Without training, medical terms and scientific names often seem unnecessarily confusing or fancy. While there are good reasons behind their usage, it can feel a little overwhelming when a doctor uses a term like “cardialgia” to describe a simple case of heartburn. In fact, mundane and common issues have some of the most extraordinary scientific names, often linked to the Greek or Latin terms for the body parts they affect.

Heloma Molle and Durum

Corns and calluses on the feet may be annoying, but they are rarely scary. However, tell a person they have a heloma molle or durum and they might feel a little differently. A heloma molle is just a soft corn while a heloma durum is a hard one.

woman sitting beside running shoes holding her foot


Synchronous Diaphragmatic Flutter

Medical terms often arise from a need to be accurate, which leads to being overly descriptive. Breaking the name down, “synchronous diaphragmatic flutter” sounds like it involves some type of spasming in the chest. Another, much better-known term for this would be a hiccup. Interestingly, the word “hiccup” began as an onomatopoeic imitation of the sound of a hiccup.

close up crop of man in dress shirt and tie holding hand to chest



Sometimes, adopting words from other languages leads to some mystifying terms. While “onychocryptosis” sounds like a rare and exotic disease, it actually comes from the Greek words for “hidden” and “nail.” Onychocryptosis is a simple ingrown nail. Though it is archaic now, the Latin term for an ingrown nail is “unguis incarnatus,” meaning “nail in flesh.”

close up crop of woman clasping her hands


Morsicatio Buccarum

"Morsicatio buccarum is a type of frictional keratosis” may be a medically accurate definition, but it is still extremely perplexing for most people. This term is notorious even in medical circles. Essentially, morsicatio buccarum is a condition where cheek chewing creates a hard ridge of tissue. It comes from the Latin words “morusus,” which means "bite," and “bucca,” which means “cheek.”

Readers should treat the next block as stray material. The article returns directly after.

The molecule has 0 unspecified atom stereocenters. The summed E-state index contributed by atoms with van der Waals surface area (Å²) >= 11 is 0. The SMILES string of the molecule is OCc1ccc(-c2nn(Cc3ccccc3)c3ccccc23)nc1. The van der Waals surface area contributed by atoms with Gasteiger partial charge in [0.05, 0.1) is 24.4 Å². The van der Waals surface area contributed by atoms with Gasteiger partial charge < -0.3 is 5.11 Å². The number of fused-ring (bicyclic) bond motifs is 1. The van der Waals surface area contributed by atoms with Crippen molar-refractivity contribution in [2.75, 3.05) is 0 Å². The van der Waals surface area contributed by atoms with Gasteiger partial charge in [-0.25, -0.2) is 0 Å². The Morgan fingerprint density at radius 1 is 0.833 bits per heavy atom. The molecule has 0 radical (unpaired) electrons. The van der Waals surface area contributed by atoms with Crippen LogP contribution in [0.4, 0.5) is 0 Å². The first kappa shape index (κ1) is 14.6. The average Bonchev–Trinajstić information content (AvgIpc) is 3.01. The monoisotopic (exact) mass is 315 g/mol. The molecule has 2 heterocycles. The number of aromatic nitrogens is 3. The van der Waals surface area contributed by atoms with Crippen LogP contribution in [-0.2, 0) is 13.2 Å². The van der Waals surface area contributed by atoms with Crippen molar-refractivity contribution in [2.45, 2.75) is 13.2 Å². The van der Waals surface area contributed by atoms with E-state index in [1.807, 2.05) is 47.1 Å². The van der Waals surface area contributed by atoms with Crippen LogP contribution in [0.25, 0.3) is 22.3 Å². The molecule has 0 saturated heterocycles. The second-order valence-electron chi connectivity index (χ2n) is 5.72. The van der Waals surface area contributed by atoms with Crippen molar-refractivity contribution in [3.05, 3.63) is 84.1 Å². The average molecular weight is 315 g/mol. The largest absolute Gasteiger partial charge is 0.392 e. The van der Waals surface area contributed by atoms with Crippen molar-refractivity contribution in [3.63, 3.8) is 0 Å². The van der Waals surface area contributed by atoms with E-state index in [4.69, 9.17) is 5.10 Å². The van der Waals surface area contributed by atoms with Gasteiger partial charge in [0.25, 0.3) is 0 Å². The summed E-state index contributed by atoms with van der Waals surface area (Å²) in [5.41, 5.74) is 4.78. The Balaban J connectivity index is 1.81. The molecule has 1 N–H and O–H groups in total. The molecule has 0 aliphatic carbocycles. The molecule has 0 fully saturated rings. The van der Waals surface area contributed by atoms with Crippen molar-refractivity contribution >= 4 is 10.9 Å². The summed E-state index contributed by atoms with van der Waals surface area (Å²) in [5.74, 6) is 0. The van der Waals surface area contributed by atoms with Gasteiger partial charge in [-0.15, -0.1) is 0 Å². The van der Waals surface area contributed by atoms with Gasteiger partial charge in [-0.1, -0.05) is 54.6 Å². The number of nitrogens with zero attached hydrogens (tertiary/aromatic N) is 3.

woman at a coffee shop holding a hand to her cheek


Sphenopalatine Ganglioneuralgia

Though it sounds frightening, sphenopalatine ganglioneuralgia is the medical term for an extremely common condition: brain freeze. This name comes from the sphenopalatine ganglion, a parasympathetic sac in the skull that is responsible for the brain freeze headache, among other conditions. “Neuralgia” is just any pain in the distribution of a nerve or nerves.

woman at coffee shop with head in her hands


Orthostatic Hypotension

Orthostatic hypotension is a circulatory condition that affects millions of people all over the world. It can even result from something as simple as not drinking enough fluids or sleeping for too long. Look beyond the veil of medical terminology and orthostatic hypotension is that lightheaded sensation that sometimes occurs after standing up. While it can be a symptom of something more serious, for most people, it is minor and infrequent.

woman sitting with head in hands



A rumble, growl, or gurgle from the stomach or gastrointestinal tract has a pretty interesting scientific name — borborygmus. Multiple rumbles would be borborygmi. A stomach that is growling is borborygmic. When spoken out loud, the word itself even sounds like a stomach growling. This is likely because its Ancient Greek origin “borborygmós” stems from the word “borboryzein,” which was likely onomatopoeic (we'll let you look that one up).

close up crop of woman with hands on her stomach



Because it is so similar to words like “horrible” or “horror,” the term “horripilation” immediately brings to mind a nightmarish medical procedure or condition. In actuality, horripilation is just the bristling of hair that occurs when a person feels excited or scared, better known as goosebumps. Both horror and horripilation have the same Latin root word, “horrēre,” which means “to be erect, bristle, or shudder.”

frightened young woman on couch hugging a pillow


Muscae Volitantes

Sometimes even understanding a word’s meaning does not make it any less confusing. Muscae volitantes, which is New Latin for “flying flies,” sounds like a parasitic infection. However, this term refers to the eye floaters most people have experienced before. Despite their unique name, muscae volitantes are usually harmless deposits floating in the eyes.

fly swatter beside dead flies



Almost everyone has experienced xerostomia. Some even have it every day. They may have eaten something that was xerogenic or it could have developed without any known cause. Without treatment, xerostomia can even lead to difficulty swallowing and speaking. Thankfully, an easy fix for most people is something as simple as drinking a glass of water, because xerostomia is just dry mouth.

close up crop of man holding hand to mouth


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